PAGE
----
I bloody loved New York for the tightly packed tables in restaurants, I heard some fantastic conversations there.

    And I don't feel too bad about doing it, as I know I've provided some eavesdropping entertainment myself on occasion :p
     
  7. Metus
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    Metus Senior Member

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    I haven't really eavesdropped. . . usually. I've been catching myself doing it the last few days, and I've been considering writing down peoples' conversations as reference material.
     
  8. Link the Writer
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    Link the Writer Flipping Out For A Good Story. Contributor

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    My hearing sucks, especially in loud places, so eavesdropping is difficult for me. Advice? Like, just listen to the loudest words I can hear and peice it together? xD
     
  9. AmyHolt
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    AmyHolt Contributing Member

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    How true.

    I listen to loud conversations sometimes but I don't consider it eaves dropping since they are talking so loud. Since I started writing I'm inclined to write down witty or plan stupid things people say. Especially if it reminds me of one of my characters. So be careful how loud you say something stupid, it might end up in a book. :)
     
  10. cruciFICTION
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    cruciFICTION Contributing Member Contributor

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    I'm an avid people watcher now. It's not really anything to do with writing, but it does help me figure out dialogue, too.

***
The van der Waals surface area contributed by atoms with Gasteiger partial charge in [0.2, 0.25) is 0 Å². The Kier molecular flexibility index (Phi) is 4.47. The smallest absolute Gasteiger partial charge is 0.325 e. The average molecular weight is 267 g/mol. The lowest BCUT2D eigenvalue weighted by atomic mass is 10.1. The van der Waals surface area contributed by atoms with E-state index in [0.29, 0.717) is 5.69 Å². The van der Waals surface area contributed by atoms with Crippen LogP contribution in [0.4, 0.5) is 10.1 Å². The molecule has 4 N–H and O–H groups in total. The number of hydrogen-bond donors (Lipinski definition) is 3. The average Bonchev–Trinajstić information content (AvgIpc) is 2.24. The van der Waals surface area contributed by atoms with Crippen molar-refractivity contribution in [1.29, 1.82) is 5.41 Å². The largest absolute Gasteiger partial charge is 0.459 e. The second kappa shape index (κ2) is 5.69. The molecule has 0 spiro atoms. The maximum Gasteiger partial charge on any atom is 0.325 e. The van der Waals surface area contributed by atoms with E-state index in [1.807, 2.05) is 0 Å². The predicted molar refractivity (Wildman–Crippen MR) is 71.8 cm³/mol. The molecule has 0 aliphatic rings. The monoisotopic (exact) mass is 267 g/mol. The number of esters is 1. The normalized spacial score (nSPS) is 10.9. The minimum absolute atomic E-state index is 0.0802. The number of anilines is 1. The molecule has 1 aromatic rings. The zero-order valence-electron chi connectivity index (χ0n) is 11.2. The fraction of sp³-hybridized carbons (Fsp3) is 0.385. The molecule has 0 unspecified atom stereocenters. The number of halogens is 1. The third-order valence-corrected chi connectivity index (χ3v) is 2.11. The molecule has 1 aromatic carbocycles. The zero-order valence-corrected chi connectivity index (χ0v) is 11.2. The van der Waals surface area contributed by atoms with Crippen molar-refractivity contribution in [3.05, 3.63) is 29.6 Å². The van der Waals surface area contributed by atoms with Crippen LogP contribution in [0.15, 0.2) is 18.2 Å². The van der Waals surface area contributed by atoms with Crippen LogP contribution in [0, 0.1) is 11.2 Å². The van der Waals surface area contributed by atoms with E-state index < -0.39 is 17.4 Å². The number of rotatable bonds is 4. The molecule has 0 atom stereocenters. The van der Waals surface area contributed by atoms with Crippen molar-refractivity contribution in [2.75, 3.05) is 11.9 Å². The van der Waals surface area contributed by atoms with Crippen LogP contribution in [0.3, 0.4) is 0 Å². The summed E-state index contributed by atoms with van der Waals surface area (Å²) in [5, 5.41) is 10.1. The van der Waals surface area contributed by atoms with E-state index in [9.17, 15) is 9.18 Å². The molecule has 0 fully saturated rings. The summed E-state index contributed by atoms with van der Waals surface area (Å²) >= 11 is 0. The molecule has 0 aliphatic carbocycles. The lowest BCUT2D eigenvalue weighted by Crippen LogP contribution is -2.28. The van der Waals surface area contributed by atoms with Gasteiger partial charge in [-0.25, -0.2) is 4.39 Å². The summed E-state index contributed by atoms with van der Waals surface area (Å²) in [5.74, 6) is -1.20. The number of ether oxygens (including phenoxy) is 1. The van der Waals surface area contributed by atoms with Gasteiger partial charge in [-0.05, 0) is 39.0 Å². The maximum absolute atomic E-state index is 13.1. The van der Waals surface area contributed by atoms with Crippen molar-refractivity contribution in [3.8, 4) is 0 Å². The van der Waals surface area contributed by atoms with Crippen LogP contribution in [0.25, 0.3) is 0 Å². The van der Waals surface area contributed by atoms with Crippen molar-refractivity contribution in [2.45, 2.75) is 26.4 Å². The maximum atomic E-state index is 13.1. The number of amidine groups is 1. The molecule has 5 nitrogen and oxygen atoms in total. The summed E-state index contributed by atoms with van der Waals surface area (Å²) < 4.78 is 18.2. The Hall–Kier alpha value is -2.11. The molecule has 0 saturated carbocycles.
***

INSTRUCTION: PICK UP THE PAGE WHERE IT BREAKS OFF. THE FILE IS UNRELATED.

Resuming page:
I've always been good at hearing. I can sit in my room on one side of the house and I can hear people talking on the other side of the house. It always used to freak my brother and Dad out; they'd talk about me and I'd loudly say, "I heard that."

    I intentionally eavesdrop, though. I don't think there's particularly anything wrong with it. I don't use the information against anyone. Really I only use it for my own good. I like to make sure I know what's going on.
     
  11. mammamaia
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    mammamaia nit-picker-in-chief Contributor

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    i've always been a people-watcher/noticer... overhearing people's conversations is not the same as eavesdropping... one is inadvertant, the other done on purpose...
     
  12. Ettina
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    Ettina Active Member

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    I don't usually eavesdrop - in fact I'm often oblivious of my surroundings. I've been told I write dialogue well, though.

    It's hard to say where this skill comes from. I guess mainly from conversations I've been a part of. I'm also a very auditory/verbal person in general, so often my first impression of a scene is basically a couple of talking heads having an interesting conversation while floating in a featureless vacuum. I add the actions later - I used to just write the dialogue without any action or description, back when I was a newbie writer. I tend to get into my characters' voices and talk as them, for example I'll start giving an impassioned rant as one character speaking to another. I'll also take stuff I've read, both fiction and nonfiction, to draw my conversations from. And since I'm a psychology student, lately I've started reading research articles on features of discourse and language use.